Female soloists and chorus provide the highlights in Utah Symphony’s “Messiah”

Sun Nov 28, 2021 at 2:09 pm
Conner Gray Covington conducted the Utah Symphony and Utah Opera Chorus in Handel’s Messiah Saturday night at Abravanel Hall.

After a year off due to the pandemic, the annual performance of Handel’s Messiah by the Utah Symphony and Utah Opera began with a reminder by conductor Conner Gray Covington that to avoid spreading Covid, this year’s performance would not be a “singalong” as it in years past. 

Judging by the smattering of scores in the hands of patrons—about a third of whom were masked—in the nearly full Abravanel Hall, there were a few who either hadn’t heard that message or were planning to instigate a seasonal flash mob. While a few audience members did make half-hearted attempts to sing their parts during the “Hallelujah” chorus, the vast majority of the fully vaccinated crowd obeyed the conductor’s request.

Returning as guest conductor after ending a four-year stint as the Utah Symphony’s associate conductor, Covington had another pre-concert announcement: due to baritone Evan Hammond’s sudden illness, the concert would be proceeding with only three soloists: soprano Julia Gershkoff, mezzo-soprano Edith Grossman, and tenor Daniel O’Hearn. Hammond’s absence meant cutting four of the planned program’s 36 sections (already pared down from the original’s 53). However, other than missing such favorites as “The trumpet shall sound,” the concert did not suffer much for Hammond’s absence.

Covington’s rapport with the orchestra was evident from the downbeat of the opening Sinfonia. He and the orchestra displayed a flair for the high baroque style, paying close attention to the articulation and phrasing. The slow, dotted rhythm passages were stately without being heavy and the lively polyphonic passages shimmered. The orchestra was at its most sublime in the soprano aria “I know that my Redeemer liveth,” which comes immediately after the Hallelujah.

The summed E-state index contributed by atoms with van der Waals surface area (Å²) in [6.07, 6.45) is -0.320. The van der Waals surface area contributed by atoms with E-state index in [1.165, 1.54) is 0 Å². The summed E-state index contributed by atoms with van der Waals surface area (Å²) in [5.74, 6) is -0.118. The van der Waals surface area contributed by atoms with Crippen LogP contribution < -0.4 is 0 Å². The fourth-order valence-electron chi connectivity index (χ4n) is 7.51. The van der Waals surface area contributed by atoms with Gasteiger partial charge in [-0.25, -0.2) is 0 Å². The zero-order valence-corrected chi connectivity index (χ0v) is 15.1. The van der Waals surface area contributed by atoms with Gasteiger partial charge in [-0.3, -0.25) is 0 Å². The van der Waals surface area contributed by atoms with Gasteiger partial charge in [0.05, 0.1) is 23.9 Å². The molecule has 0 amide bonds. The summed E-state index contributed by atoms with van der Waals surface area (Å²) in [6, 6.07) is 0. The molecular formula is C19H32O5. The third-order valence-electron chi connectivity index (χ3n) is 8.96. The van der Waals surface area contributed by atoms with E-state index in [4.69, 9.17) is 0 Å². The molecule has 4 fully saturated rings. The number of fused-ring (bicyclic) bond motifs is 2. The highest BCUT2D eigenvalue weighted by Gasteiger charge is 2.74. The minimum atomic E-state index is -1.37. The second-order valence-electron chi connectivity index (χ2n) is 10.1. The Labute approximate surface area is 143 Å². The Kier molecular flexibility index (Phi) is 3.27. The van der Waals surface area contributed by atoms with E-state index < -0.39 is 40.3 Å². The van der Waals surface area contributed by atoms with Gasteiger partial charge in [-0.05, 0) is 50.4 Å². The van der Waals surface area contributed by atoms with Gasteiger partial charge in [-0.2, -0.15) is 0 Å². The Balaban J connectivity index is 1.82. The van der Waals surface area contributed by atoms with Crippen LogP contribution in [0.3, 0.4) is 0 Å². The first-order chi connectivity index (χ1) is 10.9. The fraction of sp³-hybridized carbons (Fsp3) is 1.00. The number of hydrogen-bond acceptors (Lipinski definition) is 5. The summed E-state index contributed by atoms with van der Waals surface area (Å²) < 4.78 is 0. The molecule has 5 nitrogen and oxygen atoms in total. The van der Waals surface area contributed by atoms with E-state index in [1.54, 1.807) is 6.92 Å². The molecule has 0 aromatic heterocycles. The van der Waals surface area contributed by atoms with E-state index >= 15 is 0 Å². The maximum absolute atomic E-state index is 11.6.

That aria was also a high point for Gershkoff, who gave sang it with a clear, sparkling tone and exquisite phrasing. The aria fit her voice like a tailored velvet gown, and she delivered every word with conviction. Gershkoff also shone in “There were Shepherds abiding” and “Rejoice greatly, O daughter of Zion.”  While she appeared to struggle slightly with the speed of the melismas in “Rejoice greatly”, the slower passages were beautiful, and she nailed the trills.

Grossman’s mezzo arias added dimension and depth to the oratorio. They also showcased the versatility of her voice, her musicality, and her gift for communicating lyrics. Her phrasing and expressiveness drew the audience into opening lines of “But who may abide.” As the music sped up for the line “he is like refiner’s fire” her tone became more fiery, and her voice glided over the each run with flawless technique.  Grossman’s most captivating aria was “He was despised,” which she delivered with passion and sensitivity. The words “despised” and “rejected” were given the appropriate weight and meaning, and her flawless execution of the vocal ornaments served the overall tragic message of the aria.

O’Hearn performed the tenor arias with trilled “r’s”, crisp consonants, and an emphatic, forceful tone that at times sounded harsh and forced. “Comfort ye, my people” was not so much comforting as strident, and O’Hearn’s tone and delivery did not change for the more rousing “Every valley shall be exalted” that immediately followed. His powerful voice and intense bearing was better used in the later arias, which showcased his technique and mastery of the high Baroque style.

The concert’s high points were delivered by the Utah Opera Chorus, prepared by chorus master Michaella Calzaretta. The 36 members swayed as they sang and conveyed the pleasure of each chorus. Their technique and intonation was flawless throughout the many runs and difficult polyphony, but it was their musicality and range that set them apart.

“And the Glory of the Lord” was an early high point, filling the hall with joyful, cascading runs. In more pensive numbers like, “And He Shall Purify,” they provided depth and dramatic tension. With “Glory to God,” they matched the mood established by Gershkoff in her solo arias and expanded on it, beautifully managing the number’s shifting moods.  “Surely he hath borne our griefs,” had a reverence and devotion that contrasted with the unfettered joy of “Hallelujah” and “Worthy is the Lamb.”

Messiah will be repeated 7:30 p.m. Sunday at Abravanel Hall. utahsymphony.org        

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